FCC Seeks Comments on PEG Carriage Requirements
The FCC is seeking comments on three Petitions for Declaratory Ruling which ask the Commission to determine whether the Communications Act and FCC regulations limit the methods and technologies that cable operators may use to transmit public, educational and governmental (PEG) channels. Although the Petitions focus on PEG channels, they touch on the limits and standards (if any) that local, state and federal regulators may impose on cable operators' transmission technology. These issues are increasingly important as cable operators deploy switched digital video and other new technical advancements to serve subscribers and compete in the marketplaces for video, Internet and voice services.
Two of the Petitions challenge AT&T's method of transmitting PEG channels to subscribers of its U-Verse video service (the Petitions were filed by the City of Lansing, Mich., and Alliance for Community Media et al.). They argue that AT&T delivers PEG channels using a platform that is distinct from, and inferior to, the transmission technology used to deliver broadcast and other cable channels. These Petitions describe AT&T's “PEG product” as a webcast that requires subscribers to download an application that delivers streaming video of PEG programming to their set-top boxes. The Petitions argue that AT&T delivers PEG programming with long initial delays for the programming to load, limited functionality (such as closed captioning), and decreased signal quality for PEG programming relative to AT&T's transmission of broadcast and cable networks. The Petitions ask the Commission to determine under federal law that: (1) AT&T “discriminates” against PEG programming and fails to include PEG channels in the basic service tier; (2) AT&T exercises impermissible editorial control over PEG channels; and (3) AT&T does not designate channel capacity for PEG channels as required by AT&T's franchise agreements.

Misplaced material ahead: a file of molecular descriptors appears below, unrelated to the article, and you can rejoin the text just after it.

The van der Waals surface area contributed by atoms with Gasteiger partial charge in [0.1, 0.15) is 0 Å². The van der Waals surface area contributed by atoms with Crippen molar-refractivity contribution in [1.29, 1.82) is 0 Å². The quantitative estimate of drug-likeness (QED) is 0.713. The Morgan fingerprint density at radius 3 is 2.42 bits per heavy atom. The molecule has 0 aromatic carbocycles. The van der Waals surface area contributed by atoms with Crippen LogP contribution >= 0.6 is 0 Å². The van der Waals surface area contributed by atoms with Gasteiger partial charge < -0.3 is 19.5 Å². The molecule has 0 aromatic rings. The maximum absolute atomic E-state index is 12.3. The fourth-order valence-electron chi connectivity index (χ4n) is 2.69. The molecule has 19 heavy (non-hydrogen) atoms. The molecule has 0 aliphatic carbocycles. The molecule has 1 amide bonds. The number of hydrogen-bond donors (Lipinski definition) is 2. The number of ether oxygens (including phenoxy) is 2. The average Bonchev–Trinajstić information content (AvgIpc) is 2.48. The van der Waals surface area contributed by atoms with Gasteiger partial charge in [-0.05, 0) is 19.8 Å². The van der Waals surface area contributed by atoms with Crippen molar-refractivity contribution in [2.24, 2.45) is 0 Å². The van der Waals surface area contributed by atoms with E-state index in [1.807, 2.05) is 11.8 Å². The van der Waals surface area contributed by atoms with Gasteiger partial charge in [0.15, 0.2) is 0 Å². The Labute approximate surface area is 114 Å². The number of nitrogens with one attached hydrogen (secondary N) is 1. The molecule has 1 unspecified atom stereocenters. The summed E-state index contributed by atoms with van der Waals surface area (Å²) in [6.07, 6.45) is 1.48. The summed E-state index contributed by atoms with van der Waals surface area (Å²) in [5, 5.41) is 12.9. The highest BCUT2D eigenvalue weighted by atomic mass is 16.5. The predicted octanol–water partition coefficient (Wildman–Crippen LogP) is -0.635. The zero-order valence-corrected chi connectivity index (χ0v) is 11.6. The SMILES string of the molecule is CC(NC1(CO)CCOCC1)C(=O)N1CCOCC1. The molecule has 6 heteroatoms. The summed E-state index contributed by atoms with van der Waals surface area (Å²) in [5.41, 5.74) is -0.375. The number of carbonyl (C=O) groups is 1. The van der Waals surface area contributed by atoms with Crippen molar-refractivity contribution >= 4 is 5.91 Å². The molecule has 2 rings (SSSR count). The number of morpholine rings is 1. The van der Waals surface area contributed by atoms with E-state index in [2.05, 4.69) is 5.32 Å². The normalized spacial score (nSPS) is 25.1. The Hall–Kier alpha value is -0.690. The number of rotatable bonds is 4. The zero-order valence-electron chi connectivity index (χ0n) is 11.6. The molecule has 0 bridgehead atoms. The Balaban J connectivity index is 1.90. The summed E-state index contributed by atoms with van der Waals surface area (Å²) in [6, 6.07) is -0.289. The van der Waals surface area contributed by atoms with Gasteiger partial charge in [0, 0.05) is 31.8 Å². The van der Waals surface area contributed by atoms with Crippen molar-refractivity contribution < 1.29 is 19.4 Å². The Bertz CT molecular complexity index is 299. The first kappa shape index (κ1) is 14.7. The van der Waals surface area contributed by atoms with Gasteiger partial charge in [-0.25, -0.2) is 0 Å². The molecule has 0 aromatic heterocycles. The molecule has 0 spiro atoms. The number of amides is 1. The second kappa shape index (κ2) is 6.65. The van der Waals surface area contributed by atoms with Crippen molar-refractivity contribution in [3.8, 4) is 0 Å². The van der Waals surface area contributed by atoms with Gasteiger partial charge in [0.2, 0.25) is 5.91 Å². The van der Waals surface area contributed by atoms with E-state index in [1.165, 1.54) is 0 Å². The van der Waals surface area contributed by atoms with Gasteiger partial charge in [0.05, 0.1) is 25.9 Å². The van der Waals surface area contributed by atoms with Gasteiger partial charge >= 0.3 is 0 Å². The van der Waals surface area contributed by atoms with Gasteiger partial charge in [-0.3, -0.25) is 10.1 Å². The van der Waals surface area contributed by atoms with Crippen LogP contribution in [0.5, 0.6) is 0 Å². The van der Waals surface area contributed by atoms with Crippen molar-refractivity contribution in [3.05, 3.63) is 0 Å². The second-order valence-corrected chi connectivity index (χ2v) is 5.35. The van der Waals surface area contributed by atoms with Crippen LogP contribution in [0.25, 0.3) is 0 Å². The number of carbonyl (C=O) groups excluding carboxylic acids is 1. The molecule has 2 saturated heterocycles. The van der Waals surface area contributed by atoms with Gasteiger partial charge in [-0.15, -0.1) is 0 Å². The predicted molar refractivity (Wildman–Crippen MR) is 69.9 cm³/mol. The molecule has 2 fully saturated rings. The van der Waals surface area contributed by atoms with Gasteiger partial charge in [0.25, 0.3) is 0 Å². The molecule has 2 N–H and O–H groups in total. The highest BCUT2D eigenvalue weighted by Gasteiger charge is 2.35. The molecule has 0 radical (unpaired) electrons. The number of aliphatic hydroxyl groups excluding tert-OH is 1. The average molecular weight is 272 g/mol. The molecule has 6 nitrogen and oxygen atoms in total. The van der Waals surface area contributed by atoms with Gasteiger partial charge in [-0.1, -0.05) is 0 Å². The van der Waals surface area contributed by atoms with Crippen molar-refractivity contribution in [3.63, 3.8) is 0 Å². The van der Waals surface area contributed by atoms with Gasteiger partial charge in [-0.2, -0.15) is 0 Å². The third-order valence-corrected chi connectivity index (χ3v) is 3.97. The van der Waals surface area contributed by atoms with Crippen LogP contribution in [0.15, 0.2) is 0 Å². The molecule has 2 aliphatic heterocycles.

The third Petition challenges a proposal by Comcast to deliver PEG channels using digital transmission technology. Four Michigan municipalities have asked the Commission to resolve a series of questions arising from litigation between the municipalities and Comcast in the U.S. District Court for the Eastern District of Michigan. The municipalities seek guidance from the Commission on their claim that Comcast's proposal to convert analog PEG channels to digital format, and move them to new digital channel locations, would remove PEG channels from the basic service tier and impermissibly “discriminate” against PEG channels.
Comments on the Petitions for Declaratory Ruling are due March 9, 2009. Replies are due March 24, 2009. If you have any questions about these proceedings, please contact one of the attorneys below.